Sunday begins our Christmas season sermon series which will run throughout the month of December – covering not only the four Sundays, but also as a part of our theme for Christmas Eve.
Our study will be called “The Roots of Redemption: Jesus’ Family Tree.” In our series brochure, as well as on our introduction page, we set up the series with this description:
Our origins speak powerfully to our identity—and destiny. Where we come from tells us something about who we are, where we’re going.
But not everyone’s family tree overflows with good fruit. Some of us have closets full of skeletons. Sometimes even our own past seems a barrier to our future.
When we look at Jesus’ family tree, we find a lot of broken branches and scandal. The ancient world believed that such past blemishes could tarnish your whole reputation—that yes, one bad apple spoils the whole bunch. But Jesus shows us that His life of purity can redeem even the darkest of family roots.
Every family tree has some sap running through it – so goes the old saying. Yep, that’s true, and pretty much all of us don’t need to look as far back as Adam and Eve to find the sap. We’re more than a bit sticky ourselves!
I have been pretty open in recent years about my own identity search, and being adopted, I had two distinct family trees to go back through. Over the years I have known a lot about the family tree and history of the family with whom I grew up (which was biologically my mother’s side). But my father’s side was mostly a mystery with only a name and a mere handful of facts.
So with the resources of such research and computer tools like Ancestry.com, I was able to learn a great deal. I even discovered a long-lost cousin and connected with him for a visit one day. He died rather suddenly just a few months after that, so it was good I caught him. I learned a lot – much also that helped me understand myself a bit more.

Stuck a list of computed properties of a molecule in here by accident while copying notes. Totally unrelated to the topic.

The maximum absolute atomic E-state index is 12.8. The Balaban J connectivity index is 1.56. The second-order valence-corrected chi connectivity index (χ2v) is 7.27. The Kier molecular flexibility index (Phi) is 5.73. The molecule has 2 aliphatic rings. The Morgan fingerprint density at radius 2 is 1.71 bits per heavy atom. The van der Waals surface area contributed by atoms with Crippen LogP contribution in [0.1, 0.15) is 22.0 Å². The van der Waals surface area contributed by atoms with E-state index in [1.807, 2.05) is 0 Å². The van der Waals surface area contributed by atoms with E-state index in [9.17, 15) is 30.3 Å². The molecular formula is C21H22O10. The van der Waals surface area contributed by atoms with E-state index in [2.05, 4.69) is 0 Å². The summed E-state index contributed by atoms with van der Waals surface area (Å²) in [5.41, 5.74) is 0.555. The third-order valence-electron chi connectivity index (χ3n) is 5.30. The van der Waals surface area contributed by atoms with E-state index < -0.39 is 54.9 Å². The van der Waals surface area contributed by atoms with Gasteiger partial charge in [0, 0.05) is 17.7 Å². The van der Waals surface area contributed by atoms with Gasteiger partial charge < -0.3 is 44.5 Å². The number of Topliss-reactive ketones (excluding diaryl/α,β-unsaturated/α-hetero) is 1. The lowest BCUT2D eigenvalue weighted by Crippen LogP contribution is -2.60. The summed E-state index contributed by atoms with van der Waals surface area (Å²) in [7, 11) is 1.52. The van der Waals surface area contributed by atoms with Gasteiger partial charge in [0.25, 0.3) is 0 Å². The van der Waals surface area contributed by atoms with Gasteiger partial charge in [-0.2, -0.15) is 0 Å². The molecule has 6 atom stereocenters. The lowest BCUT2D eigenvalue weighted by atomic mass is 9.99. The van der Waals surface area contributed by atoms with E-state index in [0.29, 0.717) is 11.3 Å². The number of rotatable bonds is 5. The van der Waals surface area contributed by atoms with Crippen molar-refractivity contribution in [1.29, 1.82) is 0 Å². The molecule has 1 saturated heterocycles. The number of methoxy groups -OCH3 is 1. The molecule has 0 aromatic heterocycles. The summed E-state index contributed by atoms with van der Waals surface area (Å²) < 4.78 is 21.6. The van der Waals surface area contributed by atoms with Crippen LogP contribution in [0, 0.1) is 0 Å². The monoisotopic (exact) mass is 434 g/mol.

But, be careful what you hope for and look to find out when you start digging through the recesses of a dark closet. I’ve only been able to get the roots (on my father’s side) as far back as three generations before me. The leads there grow cold and have been a brick wall. My best guess is that he was an orphan who was taken in by a miscellaneous family. He worked in a post office, got caught pilfering something in the mails, and spent time in a federal prison. However, it appeared that he completely changed his life for the positive after that event.
But it was certainly not what I hoped to find. I would rather that my biological history went back to the Founding Fathers of America or to an industrialist that fueled American exceptionalism and enterprise.
Yet even when there is some extraordinary individual in a family tree, as we saw with King David, there is a lot of clay in the feet of even the greatest human beings.
We all need a different sort of “additional” family tree – the family of God. And to be a part of it, we need an adoption into it. And that is what Christ came to do…………
Romans 8:14-16 – For those who are led by the Spirit of God are the children of God. The Spirit you received does not make you slaves, so that you live in fear again; rather, the Spirit you received brought about your adoption to sonship. And by him we cry, “Abba, Father.” The Spirit himself testifies with our spirit that we are God’s children.
Ephesians 1:3-8 – Praise be to the God and Father of our Lord Jesus Christ, who has blessed us in the heavenly realms with every spiritual blessing in Christ. For he chose us in him before the creation of the world to be holy and blameless in his sight. In love he predestined us for adoption to sonship through Jesus Christ, in accordance with his pleasure and will—to the praise of his glorious grace, which he has freely given us in the One he loves. In him we have redemption through his blood, the forgiveness of sins, in accordance with the riches of God’s grace that he lavished on us.
We have a new family, with new roots. We are the children of the King through adoption into sonship by the redemption of the blood of Jesus Christ.